Public speaking on the radio and public speaking in front of an audience elicit different emotions in me. Sitting inside of a studio in front of a mic is second nature and fits like a glove. Standing in front of a live audience is where I fit in with the majority of people; I don’t like it at all. I could walk into a studio, right now, sit down, and feel right at home. I don’t understand why I don’t feel the same way in front of a group of people. Maybe its the focus?
There have been several times when it would have been awkward or even disadvantageous for me to back out of a speaking engagement or live public appearance. I would rather cancel the event and go rock climbing or skydiving. Turning down the speaking event, though, would have been the cowardly thing to do.
For some reason, I am sometimes asked to deliver eulogies at funerals. These are situations that are a little less uncomfortable than other public speaking occasions.
My first eulogy was in 1988 during the funeral service for Ricky, a close friend and former roommate. When I received the phone call to request that I deliver the speech at Ricky’s service, I accepted. I felt honored to be asked to be a part of his sending off. It helped that I was on very friendly terms with Ricky’s family. It was also motivating that the location of the rites was in San Francisco.
I soon wrote out speaking points about what I knew about Ricky, his likes and dislikes. I made sure to center the speech around his devotion to civil and human rights. He was a very empathetic young man with a fiery dedication to whatever causes he embraced. The eulogy needed to reflect this kindness and the good humor with which he lived his life. This speech was going to be one of the most difficult things I’d ever tried to do.
I typed out the notes on index cards. (I didn’t have a PC, then.) Then, practiced the speech in front of my full-length mirror a few times. I felt reasonably confident.
Shortly after boarding the airliner in Omaha, I had the feeling that I may have left out some important detail or aspect of Ricky’s life. I ended up almost completely rewriting the eulogy in flight. By the time the plane landed at San Francisco International Airport, I was pleased with the speech’s content. After being greeted by Ricky’s sister, I borrowed her typewriter so I could type up the notes for the next day’s funeral.
I only remember the anxiety and unease during the first few hours at the hotel. It was impossible to drop off to sleep, so I went for a long walk. The sights, sounds, and smells of my favorite city on Earth were exactly what I needed to feel at ease. When I returned to my room, I quickly dropped off to a restful sleep.
The next morning, I awakened an hour before the alarm was set to buzz. There was no going back to sleep. The tension had returned. It was even stronger. I barely remember showering then dressing in my best suit. I got out the notecards and studied them again. I wanted to rewrite the speech, but fought off the desire. Downstairs, I ordered coffee and breakfast. I don’t remember consuming any of it. I was a bundle of nerves. Breathing exercises and calming visualizations served only to increase my anxiety.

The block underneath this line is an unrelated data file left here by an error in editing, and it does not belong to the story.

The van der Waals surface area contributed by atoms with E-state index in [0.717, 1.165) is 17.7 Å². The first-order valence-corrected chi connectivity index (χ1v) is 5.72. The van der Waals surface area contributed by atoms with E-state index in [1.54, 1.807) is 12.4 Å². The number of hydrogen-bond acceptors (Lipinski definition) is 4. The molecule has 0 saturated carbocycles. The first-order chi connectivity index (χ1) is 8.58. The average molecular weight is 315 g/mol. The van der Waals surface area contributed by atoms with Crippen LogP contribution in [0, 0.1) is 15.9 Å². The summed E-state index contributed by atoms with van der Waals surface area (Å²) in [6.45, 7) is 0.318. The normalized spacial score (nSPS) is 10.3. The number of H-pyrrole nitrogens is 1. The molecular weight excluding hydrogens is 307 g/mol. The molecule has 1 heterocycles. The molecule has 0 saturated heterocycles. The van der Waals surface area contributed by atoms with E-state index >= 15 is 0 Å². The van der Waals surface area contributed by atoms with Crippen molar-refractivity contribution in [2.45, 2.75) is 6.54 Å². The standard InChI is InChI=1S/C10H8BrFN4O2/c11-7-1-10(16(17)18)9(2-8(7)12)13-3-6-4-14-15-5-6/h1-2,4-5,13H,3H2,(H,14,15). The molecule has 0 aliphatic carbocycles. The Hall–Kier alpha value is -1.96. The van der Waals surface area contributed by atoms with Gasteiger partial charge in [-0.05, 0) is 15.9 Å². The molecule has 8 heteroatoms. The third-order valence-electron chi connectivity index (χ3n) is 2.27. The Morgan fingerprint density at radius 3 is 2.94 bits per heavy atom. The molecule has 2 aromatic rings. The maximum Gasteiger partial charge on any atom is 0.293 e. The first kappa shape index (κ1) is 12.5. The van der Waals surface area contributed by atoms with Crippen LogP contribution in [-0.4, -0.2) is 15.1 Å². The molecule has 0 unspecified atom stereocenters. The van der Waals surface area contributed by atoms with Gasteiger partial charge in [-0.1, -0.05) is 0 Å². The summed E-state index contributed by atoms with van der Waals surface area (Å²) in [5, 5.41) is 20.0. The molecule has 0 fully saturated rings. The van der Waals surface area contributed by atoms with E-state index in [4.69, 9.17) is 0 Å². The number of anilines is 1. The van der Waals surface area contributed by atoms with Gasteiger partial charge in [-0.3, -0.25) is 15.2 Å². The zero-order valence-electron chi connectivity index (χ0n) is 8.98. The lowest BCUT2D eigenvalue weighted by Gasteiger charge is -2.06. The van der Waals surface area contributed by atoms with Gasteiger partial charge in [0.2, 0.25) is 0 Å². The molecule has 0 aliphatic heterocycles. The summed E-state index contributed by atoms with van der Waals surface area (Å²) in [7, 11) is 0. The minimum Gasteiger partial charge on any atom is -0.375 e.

I walked out of the hotel. Carl the fog was nestled at the peak of California Street, I laughed that San Franciscans had given their famous fog a name. The anxiety began melting away. Then, on a streetcar, I watched the blank faces of total strangers and felt more or less at home. By the time I walked into the church doors, I no longer wanted to faint away nor have an anxiety attack. I was glad that I’d applied an extra coating of anti-perspirant, though.
On cue, I walked from the front pew and ascended the few steps to the rostrum. Again, I felt tense. I looked over the congregation and just paused. I silently, but deeply breathed in, exhaled totally, then breathed in again. Determination and intent took over my emotions. I don’t remember very much about the delivery of the speech, except that it felt like I was on auto-pilot. There were two instances that the congregation appropriately laughed and chuckled. Mostly, I recall that every set of eyes were watching me. Best of all, Ricky’s family gently smiled.
I closed my eulogy and thanked the family for inviting me to speak. Then I returned to the pew. The sense of relief and fulfillment was almost overwhelming. The service resumed in the traditional, practiced manner of funerals. I don’t have any specific recollection of it. I was too consumed by euphoria to notice, anyway. Afterwards, the family graciously thanked me, then I traced my way back to the hotel.
The satisfying feeling of fulfillment stayed with me for the remainder of the day, and the next. As a reward, I visited some of my favorite places in the city. On the last day, I went to Sunset Beach in hopes of seeing the setting Sun.
However, I was greeted and embraced by Carl the fog. The last minutes, before heading to the airport, were spent in damp, but happy silence.